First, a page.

The Stewards are the corporation communities who have taken over surrounding cities. The Stewards are controlled by the few wealthy elites who use everyone else in a slave society. They subject women to breeding pens where the children are removed to be raised, trained and mind conditioned for the Steward’s army.

The author moves from Maya and Modron to Bird’s dire situation in prison. Another prisoner helps to shake Bird from his drug induced memory loss. They escape and Bird meets other resisters as he makes his way back home. People are thrilled at his return but are soon distressed by his news that the Steward Army will soon be coming to take over their city. The city council, with a voice for everyone, must decide if they will arm themselves for the fight or find another way to face the enemy.

The author created a fascinating future world with divided communities showing a spectrum from the best situation of sharing to the worst, brutally and chemically controlled polarized situation. In between there are pockets of struggling rebels and “monsters” (disfigured outcasts).

Soon after I began listening, I knew that this story presented a world that I might not be totally comfortable with. Although I believe in spiritual healing, I do not tie that into magic and mysticism. Maya and Modron’s family relationships are very near a ‘coven’ though not necessarily declared “witches”. Their free spirited, sexual openness contrasts sharply with the other communities which are portrayed as sexist, racist and repressive.

It is interesting that this was written back in the 1990s. The writing flows as the author portrays the situations and characters with rich detail. Starhawk created very engaging characters and plausible situations based on our society’s divisions. I wanted to follow the characters struggles to see how they faced the greatest challenge. I loved their special defenses and am glad that I selected this book to review.

Audio Notes: Maya Lilly does a superb job with the narration. The voices are varied with the characters and she even sings beautifully, sharing and enhancing the characters. The narration enriched this story and I highly recommend listening to this unique story.

I received this audio book from the publisher through Audiobook Jukebox. My rating 4.5.

1 of 1 people found this review helpful

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  • mrs j paterson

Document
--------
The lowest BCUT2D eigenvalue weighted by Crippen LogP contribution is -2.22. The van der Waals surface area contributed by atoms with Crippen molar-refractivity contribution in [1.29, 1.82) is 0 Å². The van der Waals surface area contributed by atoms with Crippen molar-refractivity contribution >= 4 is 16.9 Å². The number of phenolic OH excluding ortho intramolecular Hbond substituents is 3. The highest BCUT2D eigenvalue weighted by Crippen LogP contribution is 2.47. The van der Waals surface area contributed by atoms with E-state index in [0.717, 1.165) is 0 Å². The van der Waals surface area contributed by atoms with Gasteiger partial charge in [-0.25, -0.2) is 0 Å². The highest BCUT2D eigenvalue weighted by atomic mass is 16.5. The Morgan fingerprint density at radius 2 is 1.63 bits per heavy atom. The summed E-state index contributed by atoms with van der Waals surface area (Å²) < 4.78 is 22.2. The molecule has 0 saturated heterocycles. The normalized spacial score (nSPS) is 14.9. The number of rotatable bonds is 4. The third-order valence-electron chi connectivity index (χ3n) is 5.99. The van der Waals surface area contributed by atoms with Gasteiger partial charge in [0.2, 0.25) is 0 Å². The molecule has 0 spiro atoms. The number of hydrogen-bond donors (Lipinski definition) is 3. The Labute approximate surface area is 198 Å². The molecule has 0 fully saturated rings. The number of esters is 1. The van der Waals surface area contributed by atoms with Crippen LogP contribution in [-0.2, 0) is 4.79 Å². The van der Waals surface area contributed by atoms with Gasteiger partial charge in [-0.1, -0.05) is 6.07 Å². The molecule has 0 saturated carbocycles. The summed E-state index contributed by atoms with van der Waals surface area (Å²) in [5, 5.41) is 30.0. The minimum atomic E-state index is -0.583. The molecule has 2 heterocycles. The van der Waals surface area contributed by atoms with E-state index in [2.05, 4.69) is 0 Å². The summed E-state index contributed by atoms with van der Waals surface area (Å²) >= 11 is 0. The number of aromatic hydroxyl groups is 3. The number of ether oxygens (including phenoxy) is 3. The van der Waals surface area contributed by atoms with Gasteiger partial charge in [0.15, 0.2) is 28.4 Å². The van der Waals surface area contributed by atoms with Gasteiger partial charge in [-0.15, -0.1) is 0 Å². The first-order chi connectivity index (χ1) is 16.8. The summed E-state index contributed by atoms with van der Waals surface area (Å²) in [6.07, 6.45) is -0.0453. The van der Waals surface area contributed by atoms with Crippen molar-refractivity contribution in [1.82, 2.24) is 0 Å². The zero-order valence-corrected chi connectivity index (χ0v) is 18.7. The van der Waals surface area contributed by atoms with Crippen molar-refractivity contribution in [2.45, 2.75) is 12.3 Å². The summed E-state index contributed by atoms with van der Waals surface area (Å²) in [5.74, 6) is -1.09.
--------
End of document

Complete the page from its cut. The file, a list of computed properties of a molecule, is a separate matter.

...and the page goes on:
• 07-18-17

Grippingly brilliant

Would you listen to The Fifth Sacred Thing again? Why?

Yes

What did you like best about this story?

The message

Have you listened to any of Maya Lilly’s other performances? How does this one compare?

No

If you made a film of this book, what would be the tag line be?

Listen up while there's still time

Any additional comments?

Please get the sequel "City if Refuge" on audible asap .

2 of 2 people found this review helpful

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  • mark
  • 10-23-17

Awesome utopian adventure

Such a great book. Brilliantly read too. I really hope they record the sequel - City of refuge

1 of 1 people found this review helpful

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  • kewina
  • 12-06-16

Excellent story and good telling

An excellent story well told and very apt for these times of major change in the worlds' politics.

1 of 1 people found this review helpful

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  • Miss.N.M.Young
  • 11-24-16

Beautifully Apt in These Dark Times..

Full of hope.. beauty.. love.. truth and connection.. A stunning story wound around the premise of living in harmony with each other and All Our Relations.. Cutting and honest.. not afraid to name the darkness faced in cruel hearts, minds and actions.. Or the paths that led to those states of being.. The fierce inner and outter battles we face in this and every day.. in our past.. and stretching into the future.. all seem aptly bound in this masterful story telling.. one can only hope that love and truth will eventually win in the face of adversity.. and evolve into a kinder future..

1 of 1 people found this review helpful